A few minutes later, the client’s campus became a ghost town. I headed back to my apartment, thinking of the what ifs.

What if my family had been in town?

My family had just flown back home on Saturday after spending a couple of weeks with me in NJ. They were in the city on Friday. My wife gave our daughter the choice of going to a restaurant at the top of one of the towers or going to McDonalds. Of course, she choose…McDonalds. (BTW, they also saw P.O.D. at Battery Park that day at a MTV shoot. I really wish I would have skipped work that day ๐Ÿ™‚ )

What if I can’t get home for a few weeks?

I was flying in and out of Philly every week. On Tuesday, no one knew when planes would go up again. I was scheduled for Thursday night, but they rescheduled me for a Friday morning flight. I wasn’t holding my breath. I arrived 3 hours early in Philly. There were military forces *everywhere* fully armed. I had never seen anything like it before in my life nor had any of the military ever done anything like this on US soil. Except for the very long wait times, most everyone played nice and didn’t do anything stupid. Some of my extended family didn’t get off as easy. My uncle and aunt were stuck in Vegas and it was going to be a couple of weeks before they got out. They were able to rent a car (thankfully) and drove straight through from Vegas to North Carolina.

What if…?

Don’t let another week/day/hour/minute go by without letting the people you love know that you love them. Do I get this right all the time? Ask my family. I still have a way to go.

Don’t put off doing something from your bucket list because tomorrow may blindside you and that something is no longer an option.

I just read a blog post entitled “Time is abundant, youโ€™re just wasting it“. Do yourself a favor and go read it right now and then come back.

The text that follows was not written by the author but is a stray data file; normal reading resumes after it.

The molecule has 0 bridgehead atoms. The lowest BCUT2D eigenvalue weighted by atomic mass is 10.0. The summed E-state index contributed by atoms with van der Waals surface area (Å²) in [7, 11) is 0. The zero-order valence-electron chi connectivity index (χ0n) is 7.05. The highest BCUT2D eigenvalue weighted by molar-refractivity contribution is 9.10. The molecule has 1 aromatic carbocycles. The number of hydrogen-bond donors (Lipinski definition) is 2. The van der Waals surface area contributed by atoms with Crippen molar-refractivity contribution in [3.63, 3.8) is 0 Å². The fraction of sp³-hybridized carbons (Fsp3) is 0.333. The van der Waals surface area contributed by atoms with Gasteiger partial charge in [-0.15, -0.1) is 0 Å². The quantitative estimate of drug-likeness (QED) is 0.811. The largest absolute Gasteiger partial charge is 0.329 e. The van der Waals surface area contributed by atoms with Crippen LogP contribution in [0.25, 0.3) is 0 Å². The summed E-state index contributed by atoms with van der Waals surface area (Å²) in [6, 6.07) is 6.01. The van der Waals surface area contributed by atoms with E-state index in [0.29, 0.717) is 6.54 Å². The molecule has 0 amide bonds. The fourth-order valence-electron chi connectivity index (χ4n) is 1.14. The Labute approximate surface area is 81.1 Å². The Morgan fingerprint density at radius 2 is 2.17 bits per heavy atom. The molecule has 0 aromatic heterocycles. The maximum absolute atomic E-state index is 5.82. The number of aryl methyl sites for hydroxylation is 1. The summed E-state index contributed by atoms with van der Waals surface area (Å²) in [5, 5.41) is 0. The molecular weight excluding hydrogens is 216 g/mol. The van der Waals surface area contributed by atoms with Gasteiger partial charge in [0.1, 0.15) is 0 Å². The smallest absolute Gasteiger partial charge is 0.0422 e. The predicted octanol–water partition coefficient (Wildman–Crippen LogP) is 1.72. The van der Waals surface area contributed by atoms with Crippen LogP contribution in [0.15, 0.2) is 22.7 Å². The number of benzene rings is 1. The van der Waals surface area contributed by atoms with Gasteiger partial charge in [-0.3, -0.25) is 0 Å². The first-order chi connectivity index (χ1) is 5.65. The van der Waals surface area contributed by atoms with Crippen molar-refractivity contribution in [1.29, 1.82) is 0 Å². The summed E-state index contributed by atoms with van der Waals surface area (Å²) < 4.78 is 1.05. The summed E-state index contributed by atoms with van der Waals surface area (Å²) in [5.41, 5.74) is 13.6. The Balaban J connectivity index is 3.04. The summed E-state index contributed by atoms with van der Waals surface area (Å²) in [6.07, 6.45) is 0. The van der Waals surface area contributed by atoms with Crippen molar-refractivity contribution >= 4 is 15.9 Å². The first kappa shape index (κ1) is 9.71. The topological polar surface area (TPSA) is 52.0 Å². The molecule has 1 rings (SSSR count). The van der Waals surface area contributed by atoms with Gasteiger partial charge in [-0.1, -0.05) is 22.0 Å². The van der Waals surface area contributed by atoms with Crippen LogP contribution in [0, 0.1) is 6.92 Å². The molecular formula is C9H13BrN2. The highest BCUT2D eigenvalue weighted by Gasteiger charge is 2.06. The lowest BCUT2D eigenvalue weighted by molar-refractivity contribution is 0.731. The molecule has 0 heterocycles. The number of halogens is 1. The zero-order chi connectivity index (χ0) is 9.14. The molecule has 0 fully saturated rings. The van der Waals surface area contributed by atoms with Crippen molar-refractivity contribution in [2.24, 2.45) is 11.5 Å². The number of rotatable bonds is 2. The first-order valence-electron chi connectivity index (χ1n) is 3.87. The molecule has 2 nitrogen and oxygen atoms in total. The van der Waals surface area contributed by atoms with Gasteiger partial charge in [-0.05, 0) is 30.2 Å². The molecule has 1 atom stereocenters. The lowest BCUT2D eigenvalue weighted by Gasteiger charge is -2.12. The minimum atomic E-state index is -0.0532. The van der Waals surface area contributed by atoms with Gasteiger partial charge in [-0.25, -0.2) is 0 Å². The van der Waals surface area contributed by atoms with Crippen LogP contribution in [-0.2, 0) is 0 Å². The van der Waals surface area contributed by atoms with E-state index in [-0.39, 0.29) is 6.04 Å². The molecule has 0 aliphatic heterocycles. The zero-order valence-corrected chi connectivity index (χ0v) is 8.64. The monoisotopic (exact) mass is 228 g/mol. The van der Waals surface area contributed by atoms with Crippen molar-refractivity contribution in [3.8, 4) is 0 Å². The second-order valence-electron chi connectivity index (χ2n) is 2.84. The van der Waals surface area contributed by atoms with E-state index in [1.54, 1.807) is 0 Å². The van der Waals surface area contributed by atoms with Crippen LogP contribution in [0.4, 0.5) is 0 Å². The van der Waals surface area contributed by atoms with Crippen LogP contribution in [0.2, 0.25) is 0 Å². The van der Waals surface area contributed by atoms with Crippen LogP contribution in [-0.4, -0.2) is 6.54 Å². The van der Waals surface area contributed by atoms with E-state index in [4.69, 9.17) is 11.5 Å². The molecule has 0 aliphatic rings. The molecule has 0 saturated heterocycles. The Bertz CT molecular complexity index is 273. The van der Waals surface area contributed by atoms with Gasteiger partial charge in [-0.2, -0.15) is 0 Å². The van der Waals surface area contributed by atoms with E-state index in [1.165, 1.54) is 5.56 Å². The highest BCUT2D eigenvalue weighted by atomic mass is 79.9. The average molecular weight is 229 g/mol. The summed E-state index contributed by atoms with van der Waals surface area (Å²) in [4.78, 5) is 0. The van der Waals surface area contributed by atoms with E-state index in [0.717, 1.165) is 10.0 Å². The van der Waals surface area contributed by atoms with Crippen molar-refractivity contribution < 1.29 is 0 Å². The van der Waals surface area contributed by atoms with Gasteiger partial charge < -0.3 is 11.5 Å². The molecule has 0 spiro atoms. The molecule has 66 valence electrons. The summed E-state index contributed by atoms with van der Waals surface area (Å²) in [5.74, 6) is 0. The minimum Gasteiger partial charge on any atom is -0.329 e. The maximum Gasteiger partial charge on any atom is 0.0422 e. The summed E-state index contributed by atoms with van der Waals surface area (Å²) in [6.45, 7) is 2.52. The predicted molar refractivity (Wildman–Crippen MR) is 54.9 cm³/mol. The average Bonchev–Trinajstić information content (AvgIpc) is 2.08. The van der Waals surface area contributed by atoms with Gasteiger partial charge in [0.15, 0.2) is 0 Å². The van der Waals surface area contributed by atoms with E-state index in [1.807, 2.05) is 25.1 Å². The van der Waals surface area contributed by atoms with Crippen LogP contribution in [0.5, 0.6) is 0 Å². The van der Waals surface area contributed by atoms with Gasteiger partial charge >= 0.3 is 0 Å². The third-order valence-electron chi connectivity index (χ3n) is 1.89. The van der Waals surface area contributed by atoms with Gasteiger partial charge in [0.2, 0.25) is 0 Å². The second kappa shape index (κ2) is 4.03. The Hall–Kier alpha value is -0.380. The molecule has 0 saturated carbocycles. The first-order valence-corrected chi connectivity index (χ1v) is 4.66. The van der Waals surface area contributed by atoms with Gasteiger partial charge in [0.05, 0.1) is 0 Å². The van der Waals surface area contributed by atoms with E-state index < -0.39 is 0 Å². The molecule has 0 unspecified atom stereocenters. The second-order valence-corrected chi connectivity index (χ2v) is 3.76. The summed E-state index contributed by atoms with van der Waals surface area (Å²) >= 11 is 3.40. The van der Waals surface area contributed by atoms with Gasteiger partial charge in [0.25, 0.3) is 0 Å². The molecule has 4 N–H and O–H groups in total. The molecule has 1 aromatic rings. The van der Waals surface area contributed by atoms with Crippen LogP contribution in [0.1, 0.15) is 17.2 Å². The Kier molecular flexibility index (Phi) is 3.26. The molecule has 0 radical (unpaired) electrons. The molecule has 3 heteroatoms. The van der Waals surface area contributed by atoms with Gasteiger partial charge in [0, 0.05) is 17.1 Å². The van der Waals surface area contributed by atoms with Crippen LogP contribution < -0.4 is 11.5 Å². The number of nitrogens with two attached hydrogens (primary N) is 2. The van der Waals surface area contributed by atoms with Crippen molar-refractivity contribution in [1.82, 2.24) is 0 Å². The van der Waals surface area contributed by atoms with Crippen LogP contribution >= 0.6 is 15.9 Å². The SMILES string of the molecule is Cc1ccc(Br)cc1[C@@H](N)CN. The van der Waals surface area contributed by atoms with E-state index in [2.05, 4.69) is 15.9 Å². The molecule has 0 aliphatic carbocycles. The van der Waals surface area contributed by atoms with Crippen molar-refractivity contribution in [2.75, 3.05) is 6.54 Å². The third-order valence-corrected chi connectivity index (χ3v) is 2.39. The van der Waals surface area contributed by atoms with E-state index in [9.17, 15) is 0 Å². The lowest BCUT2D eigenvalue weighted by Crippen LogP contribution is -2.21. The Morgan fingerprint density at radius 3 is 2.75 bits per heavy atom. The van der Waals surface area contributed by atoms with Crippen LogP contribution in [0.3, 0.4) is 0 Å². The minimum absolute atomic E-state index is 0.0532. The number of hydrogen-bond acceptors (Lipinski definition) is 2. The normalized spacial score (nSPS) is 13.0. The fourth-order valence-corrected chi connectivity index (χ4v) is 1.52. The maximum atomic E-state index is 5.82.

Really…I mean go read it now and then come back.

Now that you have read it, what do you think? How can you reclaim wasted time in your life to accomplish the What Ifs from your bucket list or to pick up the phone and tell someone that you love them?

This week’s post has been a little more somber than normal. I’ll try to get back to my more jovial self next week. (That’s a joke, BTW)

I’m also going to be tackling Capistrano and Chef this week with a client, so if anyone has shortcuts they can pass along, it would be greatly appreciated.

Darin Pope

This past Monday, I attended SocialFresh in Charlotte. I typically don’t spend a lot of time in the social media space, but a number of my clients are wanting to “get started” in the social media space. For me and my company, it makes sense to learn the basics and then pull in the smart people when I need them.

There were a number of very good sessions, but there was one on Twitter (how can you have a social media conference without making verbal love to Twitter? ) and there was a statement made that transcends all aspects of life:

Experience does not equate to expertise

How true is that statement in your surroundings? I’ve known a number of good people that have been writing code for years but could not code their way out of a paper bag that was used to hold a fresh hot Philly cheesesteak.

Why is that? In my opinion, it’s the hero complex.

You know the type of person. Everyone in upper management loves this person. These people can never do any wrong. They are considered indispensable. They are consistently pulling all-nighters and fixing things right up until the last second before a major release, but they always pull it out, even if it take a couple of weeks of another team cleaning up after this person.

Why is this?